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Figure 5.1. From the superomedial portal, the skin incision is made just medial to the midline. It is two fingerbreadths proximal to the superior pole of the patella, angled 45 to 60 degrees off the horizontal. Illustration by Susan Brust.
Figure 5.2. The arthroscope enters the joint approximately 2 cm proximal to the patella for the superomedial portal. Illustration by Susan Brust.
Figure 5.3. Lateral patellar tilt looking from the anterolateral view. Note how far lateral the central ridge appears at 45 degrees of flexion.
Figure 5.4, A and B, Lateral patellar subluxation at 30 and 45 degrees of flexion.
Figure 5.5. Grade 4 medial facet lesion of patella due to chronic lateral subluxation of the patella.
Figure 5.6. Proximal patellar pole crush injury from the superomedial portal view.
Figure 5.7. A, Traumatic medial trochlear osteophyte from dashboard injury in a 26‑year‑old. Initially seen on Merchant view, this lesion was resected with a burr, and subsequently, symptoms abated (B).
Figure 5.8. A, Pristine patellofemoral joint. B, Minimal dimpling of articular cartilage of patella.
Figure 5.9. A, Abrasion arthroplasty of Grade 4 patellar lesion. B, Second look arthroscopy 1 year later; fibrocartilage has been laid down (Photo courtesy JY DuPont, Quimper, France).
Figure 5.10. Grade 1 lesion on patella: note softening of cartilage without frank breakdown.
Figure 5.11. Grade 2 lesion on lateral facet of patella secondary to chronic lateral tilt.
Figure 5.12. Grade 2 lesion on central ridge of patella, note fissuring and depth of probe.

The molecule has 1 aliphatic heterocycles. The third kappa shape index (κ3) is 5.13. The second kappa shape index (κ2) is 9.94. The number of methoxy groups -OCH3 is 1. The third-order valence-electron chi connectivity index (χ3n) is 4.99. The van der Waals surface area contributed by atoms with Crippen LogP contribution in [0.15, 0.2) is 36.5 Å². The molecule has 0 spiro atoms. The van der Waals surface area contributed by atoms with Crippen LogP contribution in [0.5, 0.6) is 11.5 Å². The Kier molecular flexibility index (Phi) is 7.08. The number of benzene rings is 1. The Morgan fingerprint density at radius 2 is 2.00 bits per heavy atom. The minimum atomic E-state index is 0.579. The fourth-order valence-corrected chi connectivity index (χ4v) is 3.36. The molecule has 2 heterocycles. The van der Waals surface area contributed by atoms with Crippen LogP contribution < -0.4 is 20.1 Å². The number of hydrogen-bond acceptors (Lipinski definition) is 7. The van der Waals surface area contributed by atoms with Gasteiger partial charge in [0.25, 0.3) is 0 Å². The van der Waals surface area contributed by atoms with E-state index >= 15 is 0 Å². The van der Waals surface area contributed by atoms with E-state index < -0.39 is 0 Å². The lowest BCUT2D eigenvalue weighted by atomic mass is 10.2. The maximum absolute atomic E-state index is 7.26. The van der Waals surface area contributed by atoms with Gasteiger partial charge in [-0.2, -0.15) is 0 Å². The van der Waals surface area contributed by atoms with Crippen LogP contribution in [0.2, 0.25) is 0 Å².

Figure 5.13. Grade 3 lesion on central ridge of patella—"crab‑meat" appearance.
Figure 5.14. Grade 3 deep central ridge patellar lesion.
Figure 5.15. Grade 4 trochlear lesion from crush injury in central portion (patella had reciprocal Grade 2 lesion).
Figure 5.16. Grade 5 degenerative patellar lesion, eroded down to bone, with surrounding arthritic changes.
Figure 5.17. A, When looking at the patella through the arthroscope, the surgeon is so close to the patellar surface that his view is somewhat distorted, and he may not appreciate other important areas. B, During an open procedure or viewing from a second portal, the surgeon may gain a better perspective of the patellar surface. Illustration by Phoebe Fulkerson.
Figure 5.18. A, spinal needle marks the superior aspect of the proposed release. Care is taken to stay out of the vastus lateralis tendon. B, The initial cautery is through the synovium, a few millimeters lateral to the patella. C, The cautery starts through the lateral retinaculum. Note the insulated tip on the cautery. D, Completed arthroscopic lateral release.
Figure 5.19. Inferomedial plica looking from superomedial portal view. The plica is thicker and more inflamed at point of contact on the medial femoral condyle.
Figure 5.20. Inferomedial plica from superomedial portal view.
Inside Chapter 5: